After leaving the university, if you are engaged in poverty alleviation work, please try to understand the life realities of the poor and the livelihood pressures they face. Do not impose your imagined scheme of poverty alleviation on the poor. If they do not accept your scheme, please do not belittle their qualifications and vision. You need to try to experience the world as a poor person.
If you are engaged in rural revitalization work, please try to understand the life worlds and production logic of the peasants. Do not think that an outsider can impose his or her industrial plan or marketing scheme on peasants. Robert Chambers reminded us that taking risks for oneself is one thing, but encouraging others to take risks is quite another.4 Perhaps the peasants still maintain the safety-first principle, as James Scott has pointed out.5 You need to try to experience the world as a peasant.
If you are a male like me, please try to understand the multiple roles a woman plays and the multiple burdens a woman carries. Do not try to impose mechanical and parochial equality between men and women in all production and job arrangements. Women have always faced inequalities, created by the labor divisions of traditional gender roles. A woman usually does more housework, and is responsible for social reproduction and workplace pressures. In a world dominated by male-based production arrangements and job assessments, a man needs to try to experience the world as a woman.
No matter what kind of work you do, please try to understand the service and cleaning staff and security guards, try to understand those who are powerless and moneyless, and try to understand those who are old, disadvantaged, sick and disabled. Do not think that you are really their God, do not think that you are actually smarter than or superior to them, do not think that you are their savior. Many things, to you, might be extremely trifling, but to them, might be a huge event making them extremely anxious night and day, as if the sky is about to collapse.
I want to tell you that a person who has never experienced an impoverished life will never really understand what an impoverished life actually means. A person who has never experienced the difficulty of borrowing will never really empathize with the trauma of having to ask others to lend them money. A person who has never raised a disabled child will never really feel the hardship, which takes many forms, involved in parenting a disabled child.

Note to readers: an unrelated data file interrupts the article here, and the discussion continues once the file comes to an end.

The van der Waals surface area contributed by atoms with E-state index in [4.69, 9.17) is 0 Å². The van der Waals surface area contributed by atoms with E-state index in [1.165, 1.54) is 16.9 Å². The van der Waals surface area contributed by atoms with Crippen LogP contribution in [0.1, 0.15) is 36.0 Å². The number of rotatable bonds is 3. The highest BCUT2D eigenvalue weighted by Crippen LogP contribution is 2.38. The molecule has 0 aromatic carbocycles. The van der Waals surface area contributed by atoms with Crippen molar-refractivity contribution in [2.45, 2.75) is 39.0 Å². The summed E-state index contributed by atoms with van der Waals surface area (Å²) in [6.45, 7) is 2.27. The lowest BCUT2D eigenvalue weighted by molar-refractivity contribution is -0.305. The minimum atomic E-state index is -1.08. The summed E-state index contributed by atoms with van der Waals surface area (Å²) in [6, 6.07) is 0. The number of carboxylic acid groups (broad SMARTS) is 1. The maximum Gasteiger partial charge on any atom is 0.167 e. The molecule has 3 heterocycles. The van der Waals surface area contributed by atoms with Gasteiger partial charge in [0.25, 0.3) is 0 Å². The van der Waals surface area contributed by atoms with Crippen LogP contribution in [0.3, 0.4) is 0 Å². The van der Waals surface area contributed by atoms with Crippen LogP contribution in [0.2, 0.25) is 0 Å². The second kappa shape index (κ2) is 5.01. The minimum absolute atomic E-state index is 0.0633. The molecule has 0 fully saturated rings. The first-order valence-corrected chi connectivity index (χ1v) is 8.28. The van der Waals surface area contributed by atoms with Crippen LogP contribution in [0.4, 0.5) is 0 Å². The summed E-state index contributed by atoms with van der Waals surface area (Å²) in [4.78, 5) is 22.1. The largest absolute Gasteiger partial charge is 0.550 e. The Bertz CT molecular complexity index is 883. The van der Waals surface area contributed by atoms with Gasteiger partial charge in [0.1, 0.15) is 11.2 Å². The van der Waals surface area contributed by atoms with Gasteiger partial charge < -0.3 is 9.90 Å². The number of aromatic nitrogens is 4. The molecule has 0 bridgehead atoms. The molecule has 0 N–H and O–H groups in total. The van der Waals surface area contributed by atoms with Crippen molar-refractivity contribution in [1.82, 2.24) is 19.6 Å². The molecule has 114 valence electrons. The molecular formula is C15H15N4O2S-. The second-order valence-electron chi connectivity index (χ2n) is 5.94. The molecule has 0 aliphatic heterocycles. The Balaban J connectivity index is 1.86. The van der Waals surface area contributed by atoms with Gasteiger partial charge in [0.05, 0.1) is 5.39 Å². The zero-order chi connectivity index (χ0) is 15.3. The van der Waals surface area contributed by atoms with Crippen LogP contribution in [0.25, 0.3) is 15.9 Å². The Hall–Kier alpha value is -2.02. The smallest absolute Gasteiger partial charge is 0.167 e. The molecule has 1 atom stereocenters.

It is precisely because people are not at all able to comprehend the life realities and inner worlds of the weak ones that we need to maintain an attitude of trying to experience the world as a weak person.
Dear students, people refer to the school they have attended as their Alma Mater. As a mother school, the College of Humanities and Development Studies has no glorious history and no gorgeous appearance, but we do have romantic feelings and sober thoughts. We hope our graduates will stay pure and true. We hope our graduates will dive into society and treasure real meanings in their future work and future lives. We hope you will ‘look into the depths of your hearts and heed the secret voice of conscience’, as Jean-Jacques Rousseau once entreated. He also said, ‘seeing your simple and modest garb, who would not despise vain luxury?’6 I want to say to our graduates: ‘seeing your simplicity and genuineness, who would not despise stratagems and cunning; seeing your virtuous and pure interests and aspirations, who would not despise the calculating and utilitarian mind; seeing your respect for the weak, who would not despise the arrogance of the strong?’
My dear students, my speech will end, but our connected emotions will not. At this time of parting, like your mother, the College of Humanities and Development Studies is not so concerned about how successful your business will be, or how great your wealth will be in the future, but only wishes you health, safety and happiness all throughout your lives. No matter when it might be, no matter where you will be, you do not need to give us advance notice, you do not need to prepare beforehand; the mother-like College of Humanities and Development Studies will always await your return with open arms!
Jingzhong Ye is a professor of development studies and Dean at the College of Humanities and Development Studies, China Agricultural University. His research interests include development intervention and rural transformation, rural society and agrarian change, rural–urban migration and the left-behind population, agrarian sociology and land politics, rural education and social problems. Email: email@example.com
Text published on the Commentary section of the Journal of Peasant Studies